Building Blogs of Science

[Open] Science Sunday – 22-11-09

Posted in Health and Medicine, Science, Science and Society by kubke on November 22, 2009

Roaming through the web, I found great stuff this week that shows the value of an ‘Open’ attitude in science.

The Rutherford Medal, New Zealand’s top science prize, was awarded to Professor Peter Hunter from the Bioengineering Institute. Peter Hunter is also one of the minds behind the Physiome Project,

“…a worldwide public domain effort to provide a computational framework for understanding human and other eukaryotic physiology.”

Peter Hunter is the Director of the Bioengineering Institute at the University of Auckland, a great model of what can be done in science in New Zealand when great thinkers are given the opportunity to build upon great ideas. You can read more about Peter Hunter’s award here and here.

A great article “Open Source Science: A revolution from within” written by Vivian Wagner was published in Linux Insider:

“Just as open source software allows programmers to access the code in order to create new and improved versions of software, open source science gives the scientific community open and easy access to fundamental experiments, methods and data in order to facilitate more research. The goal, ultimately, is better science.”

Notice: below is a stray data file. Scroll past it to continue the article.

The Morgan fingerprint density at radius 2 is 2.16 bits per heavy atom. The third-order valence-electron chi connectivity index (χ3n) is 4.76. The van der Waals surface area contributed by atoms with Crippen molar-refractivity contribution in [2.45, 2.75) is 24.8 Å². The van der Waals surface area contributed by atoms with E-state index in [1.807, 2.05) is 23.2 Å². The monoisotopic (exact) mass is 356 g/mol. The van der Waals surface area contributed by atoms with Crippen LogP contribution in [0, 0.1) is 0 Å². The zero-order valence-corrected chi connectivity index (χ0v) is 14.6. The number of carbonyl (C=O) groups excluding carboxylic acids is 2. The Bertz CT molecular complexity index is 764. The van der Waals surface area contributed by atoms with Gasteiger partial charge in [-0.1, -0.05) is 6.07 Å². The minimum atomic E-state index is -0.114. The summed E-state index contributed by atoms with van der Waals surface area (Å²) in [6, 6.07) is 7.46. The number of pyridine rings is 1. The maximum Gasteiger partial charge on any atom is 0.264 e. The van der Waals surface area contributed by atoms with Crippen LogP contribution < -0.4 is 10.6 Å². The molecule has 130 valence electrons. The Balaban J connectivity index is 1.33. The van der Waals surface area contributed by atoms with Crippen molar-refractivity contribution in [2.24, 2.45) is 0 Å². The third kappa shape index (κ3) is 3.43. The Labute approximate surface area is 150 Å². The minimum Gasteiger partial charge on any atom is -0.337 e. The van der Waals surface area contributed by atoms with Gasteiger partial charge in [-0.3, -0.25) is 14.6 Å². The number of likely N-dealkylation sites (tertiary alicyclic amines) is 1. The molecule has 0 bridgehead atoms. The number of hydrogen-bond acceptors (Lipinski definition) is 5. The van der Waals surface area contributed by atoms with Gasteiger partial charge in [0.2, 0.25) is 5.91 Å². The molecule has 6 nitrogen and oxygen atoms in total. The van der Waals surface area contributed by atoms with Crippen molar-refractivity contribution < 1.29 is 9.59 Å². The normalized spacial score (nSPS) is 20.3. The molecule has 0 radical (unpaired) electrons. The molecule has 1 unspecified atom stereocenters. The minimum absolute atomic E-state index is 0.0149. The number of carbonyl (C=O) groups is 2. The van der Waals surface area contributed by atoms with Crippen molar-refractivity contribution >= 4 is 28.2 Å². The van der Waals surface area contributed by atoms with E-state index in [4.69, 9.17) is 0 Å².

This type of approach to science is becoming a successful alternative and perhaps one that will be more successful in a world where scientific funding is continuously on the decline. (via @plos on twitter)

Ed Yong from Not Exactly Rocket Science has a wonderful post on the energetic problem that comes with having a large brain, and the genetic changes that may be a tell-tale of the evolution of brain size. And if you are at all interested in the evolution of brain size, Mark Changizi has started an incredibly interesting discussion on the topic. Both the post and the comments make for a great read. (I also like that he opened this discussion up and did not restrict it to academic circles.)

A great video from National Geographic shows the “supercrocs” in action:

“Paul Sereno, Paleontologist, University of Chicago: These stubby teeth didnt even touch each other to snare a fish, no, they were hook-like, strong cylinders to grab onto a dinosaurs limb or neck and pull it into the water. We began to understand this animal as a hidden predator of the dinosaurs.”

And related to this a great tweet from @carlzimmer linking to a dinosaur story on 60 minutes.

Ten summer fellowships were awarded to students to take part in the Tamaki Transformation project, and Wednesday marked the celebration of the beginning of what we hope will be a great collaboration between the University of Auckland and the community. I am part of  one of these teams with a project that will be led by Fraser Peat, a Med Student at the University of Auckland, wher we will be looking at issues surrounding science and health related education and literacy in the community. The results of the summer work will be shared with the community in March next year.